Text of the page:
The effect of body and environment-centred coordinates on free-viewing perceptual asymmetries for vertical and horizontal stimuli

Nicholls, MER, Smith, A, Mattingley, JB and Bradshaw, JL (2006) The effect of body and environment-centred coordinates on free-viewing perceptual asymmetries for vertical and horizontal stimuli. Cortex, 42 3: 336-346. doi:10.1016/S0010-9452(08)70360-5


Author Nicholls, MER
Smith, A
Mattingley, JB
Bradshaw, JL
Title The effect of body and environment-centred coordinates on free-viewing perceptual asymmetries for vertical and horizontal stimuli
Journal name Cortex   Check publisher's open access policy
ISSN 0010-9452
Publication date 2006-01-01
Sub-type Article (original research)
DOI 10.1016/S0010-9452(08)70360-5
Volume 42
Issue 3
Start page 336
End page 346
Total pages 11
Place of publication Milano
Publisher Masson Divisione Periodici
Language eng
Abstract Leftward and upward perceptual biases are commonly reported for horizontal and vertical stimuli, respectively. It is unclear, however, whether these biases are based upon body or environment-centred coordinates. Two experiments examined the contribution of these coordinate systems to free-viewing vertical and horizontal perceptual biases. In Experiment 1, normal participants (n = 35) made forced-choice luminance judgments on two mirror-reversed luminance gradients (the 'greyscales' task) presented in vertical and horizontal orientations. Body and environment-based coordinates were dissociated by tilting participants' heads to the left or right. A leftward and upward bias, which was observed in the horizontal and vertical conditions (respectively) when the head was upright, was extinguished when the head was tilted. Results indicated a dual reliance on body and environmental coordinates with some suggestion that the upward bias was more dependent on environmental coordinates. In Experiment 2 the same stimuli were presented as participants (n = 24) adopted an upright or supine pose. Once again, leftward and upward biases were observed in the upright condition. The leftward bias persisted in the supine condition whereas the upward bias was eliminated. Results demonstrate that the leftward bias is based predominantly on body coordinates whereas the upward bias is reliant on environmental/gravitational coordinates. The possibility that the neural basis for the biases lies in the inter-modal centres of the intraparietal region of the right hemisphere is discussed.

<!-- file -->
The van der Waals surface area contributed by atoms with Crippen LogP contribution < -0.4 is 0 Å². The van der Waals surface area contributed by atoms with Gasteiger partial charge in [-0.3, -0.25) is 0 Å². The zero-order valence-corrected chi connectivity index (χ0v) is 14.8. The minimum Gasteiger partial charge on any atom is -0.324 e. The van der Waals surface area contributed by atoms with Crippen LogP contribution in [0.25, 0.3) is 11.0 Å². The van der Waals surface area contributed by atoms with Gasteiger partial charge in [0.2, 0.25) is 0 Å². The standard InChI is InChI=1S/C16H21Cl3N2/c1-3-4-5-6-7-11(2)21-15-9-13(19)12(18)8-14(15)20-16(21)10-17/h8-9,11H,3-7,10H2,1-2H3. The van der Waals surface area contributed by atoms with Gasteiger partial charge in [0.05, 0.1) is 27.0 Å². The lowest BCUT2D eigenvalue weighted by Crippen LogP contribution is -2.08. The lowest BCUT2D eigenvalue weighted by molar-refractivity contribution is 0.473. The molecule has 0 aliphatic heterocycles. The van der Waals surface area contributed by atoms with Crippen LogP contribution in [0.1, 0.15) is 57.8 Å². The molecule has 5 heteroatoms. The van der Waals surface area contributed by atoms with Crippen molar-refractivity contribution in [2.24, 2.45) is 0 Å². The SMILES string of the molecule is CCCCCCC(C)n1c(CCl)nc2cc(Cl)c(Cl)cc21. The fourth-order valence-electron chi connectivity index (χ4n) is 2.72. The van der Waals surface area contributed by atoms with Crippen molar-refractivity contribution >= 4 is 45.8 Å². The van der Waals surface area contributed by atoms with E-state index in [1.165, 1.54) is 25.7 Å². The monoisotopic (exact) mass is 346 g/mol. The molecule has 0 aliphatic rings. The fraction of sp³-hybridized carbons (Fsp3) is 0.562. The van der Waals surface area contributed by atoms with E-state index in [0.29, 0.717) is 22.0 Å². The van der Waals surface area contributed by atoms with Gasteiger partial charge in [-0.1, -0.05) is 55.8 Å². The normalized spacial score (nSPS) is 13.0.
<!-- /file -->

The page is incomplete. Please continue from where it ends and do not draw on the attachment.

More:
Keyword Behavioral Sciences
Neurosciences
neglect
left
right
pseudoneglect
attention
gravity
Lateral Intraparietal Area
Posterior Parietal Cortex
Line Bisection
Reading Habits
Neglect
Pseudoneglect
Representation
Attention
Task
Bias
Q-Index Code C1

Document type: Journal Article
Sub-type: Article (original research)
Collections: Excellence in Research Australia (ERA) - Collection
Queensland Brain Institute Publications
 
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Citation counts: TR Web of Science Citation Count  Cited 11 times in Thomson Reuters Web of Science Article | Citations
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Created: Thu, 18 Oct 2007, 00:50:28 EST